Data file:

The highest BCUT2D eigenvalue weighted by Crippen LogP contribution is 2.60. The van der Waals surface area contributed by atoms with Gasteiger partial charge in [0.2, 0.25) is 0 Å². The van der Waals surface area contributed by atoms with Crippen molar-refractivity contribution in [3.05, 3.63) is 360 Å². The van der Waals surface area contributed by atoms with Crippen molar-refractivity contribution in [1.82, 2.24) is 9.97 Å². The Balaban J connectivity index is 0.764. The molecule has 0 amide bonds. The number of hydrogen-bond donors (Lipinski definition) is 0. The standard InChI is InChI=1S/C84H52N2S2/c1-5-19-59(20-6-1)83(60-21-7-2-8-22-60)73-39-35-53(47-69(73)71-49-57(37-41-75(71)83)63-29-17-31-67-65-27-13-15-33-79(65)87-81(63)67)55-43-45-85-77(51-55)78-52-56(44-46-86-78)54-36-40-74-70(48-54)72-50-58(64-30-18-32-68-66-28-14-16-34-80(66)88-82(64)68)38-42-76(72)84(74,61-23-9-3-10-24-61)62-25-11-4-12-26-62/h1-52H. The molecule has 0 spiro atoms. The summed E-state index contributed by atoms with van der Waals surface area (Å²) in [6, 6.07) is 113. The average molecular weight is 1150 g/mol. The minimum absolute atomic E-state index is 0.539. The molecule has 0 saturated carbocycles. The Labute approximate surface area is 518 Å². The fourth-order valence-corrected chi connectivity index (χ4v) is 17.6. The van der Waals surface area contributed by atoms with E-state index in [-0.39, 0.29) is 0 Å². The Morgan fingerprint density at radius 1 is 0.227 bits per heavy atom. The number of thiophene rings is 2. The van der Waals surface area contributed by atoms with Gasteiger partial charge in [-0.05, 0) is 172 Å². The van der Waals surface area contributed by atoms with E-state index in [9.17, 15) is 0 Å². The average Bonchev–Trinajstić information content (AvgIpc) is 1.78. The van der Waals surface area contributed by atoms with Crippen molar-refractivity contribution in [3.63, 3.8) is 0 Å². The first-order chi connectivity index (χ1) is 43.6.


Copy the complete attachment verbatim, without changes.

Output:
The highest BCUT2D eigenvalue weighted by Crippen LogP contribution is 2.60. The van der Waals surface area contributed by atoms with Gasteiger partial charge in [0.2, 0.25) is 0 Å². The van der Waals surface area contributed by atoms with Crippen molar-refractivity contribution in [3.05, 3.63) is 360 Å². The van der Waals surface area contributed by atoms with Crippen molar-refractivity contribution in [1.82, 2.24) is 9.97 Å². The Balaban J connectivity index is 0.764. The molecule has 0 amide bonds. The number of hydrogen-bond donors (Lipinski definition) is 0. The standard InChI is InChI=1S/C84H52N2S2/c1-5-19-59(20-6-1)83(60-21-7-2-8-22-60)73-39-35-53(47-69(73)71-49-57(37-41-75(71)83)63-29-17-31-67-65-27-13-15-33-79(65)87-81(63)67)55-43-45-85-77(51-55)78-52-56(44-46-86-78)54-36-40-74-70(48-54)72-50-58(64-30-18-32-68-66-28-14-16-34-80(66)88-82(64)68)38-42-76(72)84(74,61-23-9-3-10-24-61)62-25-11-4-12-26-62/h1-52H. The molecule has 0 spiro atoms. The summed E-state index contributed by atoms with van der Waals surface area (Å²) in [6, 6.07) is 113. The average molecular weight is 1150 g/mol. The minimum absolute atomic E-state index is 0.539. The molecule has 0 saturated carbocycles. The Labute approximate surface area is 518 Å². The fourth-order valence-corrected chi connectivity index (χ4v) is 17.6. The van der Waals surface area contributed by atoms with E-state index in [-0.39, 0.29) is 0 Å². The Morgan fingerprint density at radius 1 is 0.227 bits per heavy atom. The number of thiophene rings is 2. The van der Waals surface area contributed by atoms with Gasteiger partial charge in [-0.05, 0) is 172 Å². The van der Waals surface area contributed by atoms with E-state index in [9.17, 15) is 0 Å². The average Bonchev–Trinajstić information content (AvgIpc) is 1.78. The van der Waals surface area contributed by atoms with Crippen molar-refractivity contribution in [3.63, 3.8) is 0 Å². The first-order chi connectivity index (χ1) is 43.6.